an of the Jury," said the Judge succinctly, "will read the verdict."
The little native in the front of the jury-box popped up like a puppet on a string. "Defendant found guilty on all counts," he said.
"Defendant is guilty! The court will pronounce sentence--"
"Now wait a minute!" Zeckler was on his feet, wild-eyed. "What kind of railroad job--"
The judge blinked disappointedly at Paul Meyerhoff. "Not yet?" he asked, unhappily.
"No." Meyerhoff's hands twitched nervously. "Not yet, Your Honor. Later, Your Honor. The trial comes first."
The judge looked as if his candy had been stolen. "But you said I should call for the verdict."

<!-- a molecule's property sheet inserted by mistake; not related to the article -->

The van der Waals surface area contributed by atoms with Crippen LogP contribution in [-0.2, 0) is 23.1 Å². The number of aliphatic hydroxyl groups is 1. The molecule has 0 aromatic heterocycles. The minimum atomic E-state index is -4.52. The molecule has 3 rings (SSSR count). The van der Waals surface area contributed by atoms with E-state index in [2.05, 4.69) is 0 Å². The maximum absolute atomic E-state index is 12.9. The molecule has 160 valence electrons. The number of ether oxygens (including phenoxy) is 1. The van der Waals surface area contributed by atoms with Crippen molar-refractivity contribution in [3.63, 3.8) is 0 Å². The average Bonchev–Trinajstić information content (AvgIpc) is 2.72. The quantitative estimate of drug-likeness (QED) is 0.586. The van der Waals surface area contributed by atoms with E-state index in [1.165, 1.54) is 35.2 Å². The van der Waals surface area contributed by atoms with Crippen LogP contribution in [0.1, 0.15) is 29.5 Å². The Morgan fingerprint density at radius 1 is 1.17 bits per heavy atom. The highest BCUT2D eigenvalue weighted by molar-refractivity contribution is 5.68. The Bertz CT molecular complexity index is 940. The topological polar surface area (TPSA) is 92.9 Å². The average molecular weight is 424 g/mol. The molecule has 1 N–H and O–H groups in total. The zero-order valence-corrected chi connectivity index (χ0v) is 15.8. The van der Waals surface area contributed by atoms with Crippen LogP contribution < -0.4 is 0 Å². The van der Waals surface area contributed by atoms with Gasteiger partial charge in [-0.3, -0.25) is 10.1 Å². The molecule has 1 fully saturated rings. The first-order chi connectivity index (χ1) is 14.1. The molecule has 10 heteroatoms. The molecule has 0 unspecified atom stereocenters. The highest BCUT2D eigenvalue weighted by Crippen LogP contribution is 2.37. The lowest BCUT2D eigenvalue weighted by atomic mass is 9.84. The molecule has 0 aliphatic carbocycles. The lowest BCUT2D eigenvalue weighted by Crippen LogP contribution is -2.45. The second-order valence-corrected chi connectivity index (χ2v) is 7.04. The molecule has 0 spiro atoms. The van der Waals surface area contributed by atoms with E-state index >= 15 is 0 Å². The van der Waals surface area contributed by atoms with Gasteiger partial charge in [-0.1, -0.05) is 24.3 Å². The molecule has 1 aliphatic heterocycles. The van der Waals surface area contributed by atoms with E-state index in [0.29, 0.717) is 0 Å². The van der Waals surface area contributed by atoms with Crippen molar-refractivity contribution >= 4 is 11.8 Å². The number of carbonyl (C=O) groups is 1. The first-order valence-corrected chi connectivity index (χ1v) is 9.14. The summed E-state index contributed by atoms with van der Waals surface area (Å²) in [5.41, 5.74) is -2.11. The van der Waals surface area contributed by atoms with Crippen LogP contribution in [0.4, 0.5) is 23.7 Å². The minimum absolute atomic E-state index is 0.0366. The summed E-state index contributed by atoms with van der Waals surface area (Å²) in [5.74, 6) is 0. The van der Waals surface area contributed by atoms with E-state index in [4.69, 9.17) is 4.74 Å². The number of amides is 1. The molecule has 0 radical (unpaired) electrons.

"Later. You have to have the trial before you can have the verdict."
The Altairian shrugged indifferently. "Now--later--" he muttered.
"Have the prosecutor call his first witness," said Meyerhoff.
Zeckler leaned over, his face ashen. "These charges," he whispered. "They're insane!"
An interstellar con man is caught swindling the natives on Altair, and, rather than just killing him outright, the natives are convinced to put him on trial. The problem is that everyone on Altair lies. The con man has trouble presenting his defense because the charges are all invented, and all the witnesses perjure themselves.
This is one of those stories with a set-up more satisfying than the trick ending, but most of the story is amusing.